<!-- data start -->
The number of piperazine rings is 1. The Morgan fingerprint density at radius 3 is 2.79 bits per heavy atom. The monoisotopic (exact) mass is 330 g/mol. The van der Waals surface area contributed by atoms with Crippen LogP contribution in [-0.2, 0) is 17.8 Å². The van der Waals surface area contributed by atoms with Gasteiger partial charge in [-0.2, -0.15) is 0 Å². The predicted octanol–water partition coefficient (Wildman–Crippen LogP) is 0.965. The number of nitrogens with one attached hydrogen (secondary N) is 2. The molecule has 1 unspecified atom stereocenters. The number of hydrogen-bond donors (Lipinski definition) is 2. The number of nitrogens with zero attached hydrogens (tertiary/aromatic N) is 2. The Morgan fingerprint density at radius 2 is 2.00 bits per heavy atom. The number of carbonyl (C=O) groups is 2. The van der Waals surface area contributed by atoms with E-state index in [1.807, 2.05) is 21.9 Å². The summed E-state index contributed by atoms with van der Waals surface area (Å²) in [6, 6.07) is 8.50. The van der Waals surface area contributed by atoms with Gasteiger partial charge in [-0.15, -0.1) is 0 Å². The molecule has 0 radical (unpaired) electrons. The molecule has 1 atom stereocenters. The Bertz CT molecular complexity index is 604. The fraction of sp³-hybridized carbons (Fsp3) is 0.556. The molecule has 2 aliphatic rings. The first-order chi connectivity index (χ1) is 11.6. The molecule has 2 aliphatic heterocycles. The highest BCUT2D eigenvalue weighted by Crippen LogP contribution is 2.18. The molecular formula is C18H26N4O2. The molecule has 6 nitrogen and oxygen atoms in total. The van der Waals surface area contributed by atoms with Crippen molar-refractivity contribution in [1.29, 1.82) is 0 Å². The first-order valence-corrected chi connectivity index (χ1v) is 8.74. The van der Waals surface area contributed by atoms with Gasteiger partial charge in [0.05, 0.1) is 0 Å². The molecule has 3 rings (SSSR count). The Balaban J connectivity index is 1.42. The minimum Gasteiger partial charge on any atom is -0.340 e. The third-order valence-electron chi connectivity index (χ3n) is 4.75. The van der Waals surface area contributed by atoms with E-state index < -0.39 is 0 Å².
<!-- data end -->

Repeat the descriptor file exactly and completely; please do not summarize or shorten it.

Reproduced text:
The number of piperazine rings is 1. The Morgan fingerprint density at radius 3 is 2.79 bits per heavy atom. The monoisotopic (exact) mass is 330 g/mol. The van der Waals surface area contributed by atoms with Crippen LogP contribution in [-0.2, 0) is 17.8 Å². The van der Waals surface area contributed by atoms with Gasteiger partial charge in [-0.2, -0.15) is 0 Å². The predicted octanol–water partition coefficient (Wildman–Crippen LogP) is 0.965. The number of nitrogens with one attached hydrogen (secondary N) is 2. The molecule has 1 unspecified atom stereocenters. The number of hydrogen-bond donors (Lipinski definition) is 2. The number of nitrogens with zero attached hydrogens (tertiary/aromatic N) is 2. The Morgan fingerprint density at radius 2 is 2.00 bits per heavy atom. The number of carbonyl (C=O) groups is 2. The van der Waals surface area contributed by atoms with E-state index in [1.807, 2.05) is 21.9 Å². The summed E-state index contributed by atoms with van der Waals surface area (Å²) in [6, 6.07) is 8.50. The van der Waals surface area contributed by atoms with Gasteiger partial charge in [-0.15, -0.1) is 0 Å². The molecule has 0 radical (unpaired) electrons. The molecule has 1 atom stereocenters. The Bertz CT molecular complexity index is 604. The fraction of sp³-hybridized carbons (Fsp3) is 0.556. The molecule has 2 aliphatic rings. The first-order chi connectivity index (χ1) is 11.6. The molecule has 2 aliphatic heterocycles. The highest BCUT2D eigenvalue weighted by Crippen LogP contribution is 2.18. The molecular formula is C18H26N4O2. The molecule has 6 nitrogen and oxygen atoms in total. The van der Waals surface area contributed by atoms with Crippen molar-refractivity contribution in [1.29, 1.82) is 0 Å². The first-order valence-corrected chi connectivity index (χ1v) is 8.74. The van der Waals surface area contributed by atoms with Gasteiger partial charge in [0.05, 0.1) is 0 Å². The molecule has 3 rings (SSSR count). The Balaban J connectivity index is 1.42. The minimum Gasteiger partial charge on any atom is -0.340 e. The third-order valence-electron chi connectivity index (χ3n) is 4.75. The van der Waals surface area contributed by atoms with E-state index < -0.39 is 0 Å².